Disclaimer: The contents of this article are for educational and gardening purposes only. Before planting hemp in your garden, it is always important to check if a plant is allowed in your particular area. Your local municipality or extension office can help with this.
Hemp is the non-psychoactive variety of Cannabis. It has great potential as a grain and fiber material. There are approved varieties for planting depending upon where you live. Learn more about hemp seed here.
Everything You Need to Know About How to Eat Hemp Seeds
Manitoba Harvest Hemp Foods
As far as the nut and seed world goes, hemp seeds are like the straight-A student who’s also captain of the football team. A couple of spoonfuls of hemp seeds packs a serious amount of essential nutrients, they’re easy to eat and cook with, and they have a pleasantly nutty taste, like a cross between a sunflower seed and a pine nut. And no, they won’t get you remotely high. Here’s everything you need to know about how to buy and eat these little seeds.
Although hemp and marijuana are members of the same species, Cannabis sativa, they’re in effect completely different plants. There are about a dozen varieties of hemp plants that are grown for food, and all of them contain about 0.001 percent Tetrahydrocannabinol, or THC, the main psychoactive ingredient in marijuana. This means you can eat as much hemp as you want and you’ll never have to worry about getting high or failing a drug test. Although certain states have begun to legalize the cultivation of industrial hemp in the last couple of years, the hemp seeds you can find at your grocery or health food store were likely grown in Canada or China.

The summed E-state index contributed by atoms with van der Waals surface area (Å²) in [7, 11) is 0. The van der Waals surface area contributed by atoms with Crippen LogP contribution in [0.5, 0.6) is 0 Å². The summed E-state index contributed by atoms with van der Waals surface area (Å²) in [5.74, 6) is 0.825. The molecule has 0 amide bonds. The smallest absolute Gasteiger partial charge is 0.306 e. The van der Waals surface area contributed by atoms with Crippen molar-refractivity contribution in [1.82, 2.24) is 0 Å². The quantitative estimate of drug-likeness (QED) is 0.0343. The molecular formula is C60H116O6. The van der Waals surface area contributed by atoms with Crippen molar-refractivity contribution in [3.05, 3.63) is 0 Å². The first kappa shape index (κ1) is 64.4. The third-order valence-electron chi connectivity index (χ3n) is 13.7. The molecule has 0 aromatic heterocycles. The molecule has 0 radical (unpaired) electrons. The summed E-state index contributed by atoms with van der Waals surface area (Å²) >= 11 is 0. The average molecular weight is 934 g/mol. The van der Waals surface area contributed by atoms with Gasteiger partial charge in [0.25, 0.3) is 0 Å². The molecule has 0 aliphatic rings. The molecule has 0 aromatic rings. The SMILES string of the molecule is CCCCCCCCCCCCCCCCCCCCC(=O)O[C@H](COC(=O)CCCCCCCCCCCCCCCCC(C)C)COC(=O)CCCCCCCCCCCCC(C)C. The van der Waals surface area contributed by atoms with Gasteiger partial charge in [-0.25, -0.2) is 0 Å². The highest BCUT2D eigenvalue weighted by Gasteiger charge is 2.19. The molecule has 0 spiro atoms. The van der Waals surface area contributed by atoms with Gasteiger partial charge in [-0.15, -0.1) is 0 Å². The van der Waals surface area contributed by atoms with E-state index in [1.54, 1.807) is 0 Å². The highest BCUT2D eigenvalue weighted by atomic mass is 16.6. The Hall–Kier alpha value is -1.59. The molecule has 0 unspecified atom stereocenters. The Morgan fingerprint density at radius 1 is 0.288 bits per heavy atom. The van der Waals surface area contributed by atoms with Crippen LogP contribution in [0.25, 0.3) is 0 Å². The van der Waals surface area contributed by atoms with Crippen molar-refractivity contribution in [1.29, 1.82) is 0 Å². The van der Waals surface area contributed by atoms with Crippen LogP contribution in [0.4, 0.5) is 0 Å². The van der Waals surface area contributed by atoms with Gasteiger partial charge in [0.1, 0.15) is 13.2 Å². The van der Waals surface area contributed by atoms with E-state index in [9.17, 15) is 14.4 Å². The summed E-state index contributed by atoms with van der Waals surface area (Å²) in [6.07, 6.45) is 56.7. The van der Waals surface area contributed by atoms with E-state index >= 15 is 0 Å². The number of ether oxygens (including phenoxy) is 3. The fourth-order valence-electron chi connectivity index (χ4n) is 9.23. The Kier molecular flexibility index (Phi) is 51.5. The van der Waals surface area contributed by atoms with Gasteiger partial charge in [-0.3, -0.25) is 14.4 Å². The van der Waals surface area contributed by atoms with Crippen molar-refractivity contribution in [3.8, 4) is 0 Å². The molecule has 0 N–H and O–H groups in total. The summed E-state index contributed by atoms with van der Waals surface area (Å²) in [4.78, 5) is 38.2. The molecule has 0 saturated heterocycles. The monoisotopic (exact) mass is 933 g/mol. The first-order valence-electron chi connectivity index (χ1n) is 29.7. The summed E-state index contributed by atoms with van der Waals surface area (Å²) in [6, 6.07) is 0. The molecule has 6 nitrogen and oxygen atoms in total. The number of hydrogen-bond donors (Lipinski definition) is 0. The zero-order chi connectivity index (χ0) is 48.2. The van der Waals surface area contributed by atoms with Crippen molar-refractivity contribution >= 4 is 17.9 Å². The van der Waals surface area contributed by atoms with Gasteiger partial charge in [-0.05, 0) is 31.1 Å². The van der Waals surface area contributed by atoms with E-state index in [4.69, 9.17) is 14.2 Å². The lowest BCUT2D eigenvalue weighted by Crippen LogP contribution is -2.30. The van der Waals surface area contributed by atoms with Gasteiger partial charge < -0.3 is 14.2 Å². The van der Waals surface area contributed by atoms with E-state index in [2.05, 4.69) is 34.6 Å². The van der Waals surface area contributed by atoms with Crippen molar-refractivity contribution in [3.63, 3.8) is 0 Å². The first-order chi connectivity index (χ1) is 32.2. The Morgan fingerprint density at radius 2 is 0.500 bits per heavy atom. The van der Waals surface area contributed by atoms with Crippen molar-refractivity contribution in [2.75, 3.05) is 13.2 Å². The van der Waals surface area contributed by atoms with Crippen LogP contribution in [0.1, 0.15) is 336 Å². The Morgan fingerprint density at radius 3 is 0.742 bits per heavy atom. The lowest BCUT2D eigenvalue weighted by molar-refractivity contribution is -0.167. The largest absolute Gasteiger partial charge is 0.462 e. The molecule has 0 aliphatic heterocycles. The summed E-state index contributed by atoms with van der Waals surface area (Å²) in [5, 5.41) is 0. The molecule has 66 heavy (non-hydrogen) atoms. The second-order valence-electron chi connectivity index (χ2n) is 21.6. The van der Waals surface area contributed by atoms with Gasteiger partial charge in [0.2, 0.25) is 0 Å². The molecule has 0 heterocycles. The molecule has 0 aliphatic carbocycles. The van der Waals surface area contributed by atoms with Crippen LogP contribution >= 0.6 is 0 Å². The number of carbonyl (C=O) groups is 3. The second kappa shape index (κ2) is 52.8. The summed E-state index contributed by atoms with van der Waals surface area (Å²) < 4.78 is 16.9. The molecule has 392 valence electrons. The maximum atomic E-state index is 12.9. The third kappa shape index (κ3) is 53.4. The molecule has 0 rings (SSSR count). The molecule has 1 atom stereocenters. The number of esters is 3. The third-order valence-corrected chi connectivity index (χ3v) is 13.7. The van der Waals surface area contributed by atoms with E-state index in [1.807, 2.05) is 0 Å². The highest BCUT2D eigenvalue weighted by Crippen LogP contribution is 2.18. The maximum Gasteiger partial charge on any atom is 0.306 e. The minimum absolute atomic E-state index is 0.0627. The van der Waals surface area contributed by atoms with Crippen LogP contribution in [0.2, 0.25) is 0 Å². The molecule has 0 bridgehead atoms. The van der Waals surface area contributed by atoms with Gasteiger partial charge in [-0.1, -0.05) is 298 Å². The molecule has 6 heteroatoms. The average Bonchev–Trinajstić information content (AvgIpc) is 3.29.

Hemp plants grow brown popcorn kernel-sized hard seeds. Inside these hard seeds lie soft, white or light green inner kernels that are packed with essential amino acids, protein, and omega-3 fatty acids. You can’t really derive a lot of nutritional value from the unhulled seeds, so when you see a bag at the store labeled “hemp seeds,” what you’re actually buying is those soft inner kernels, also known as hemp hearts. Hemp hearts can be pressed to make hemp seed oil, leaving behind a byproduct that can be turned into hemp protein powder. You can find all of these hemp products at health food stores, or a well-stocked grocery store like Whole Foods.
Eating shelled hemp seeds, or hemp hearts, is as simple as sprinkling a spoonful or two into smoothies or on top of cereal, salads, or yogurt, says Kelly Saunderson of Manitoba Harvest Hemp Foods, the world’s largest hemp foods manufacturer. People with gluten sensitivity can use hemp seeds as a substitute for breadcrumbs to coat chicken or fish. Just like you can blend almonds and water to make almond milk, you can do the same with hemp seeds for hemp seed milk, which you can use as an alternative to dairy milk in drinks and recipes. And because of its nutty flavor, hemp seeds make a great substitute for people with nut allergies—you can dry-toast them over low heat to bring out even more of that nuttiness.
Hemp seed oil should be used as a finishing oil, rather than a cooking or frying oil, since the delicate omega fatty acids will break down during the cooking process, stripping the oil of its nutritional benefits. Instead, use it to make salad dressings, or drizzle over pasta, grilled veggies, or popcorn.
Hemp seeds are considered one of the most valuable plant-based proteins out there. Here's what you need to know about how to eat them.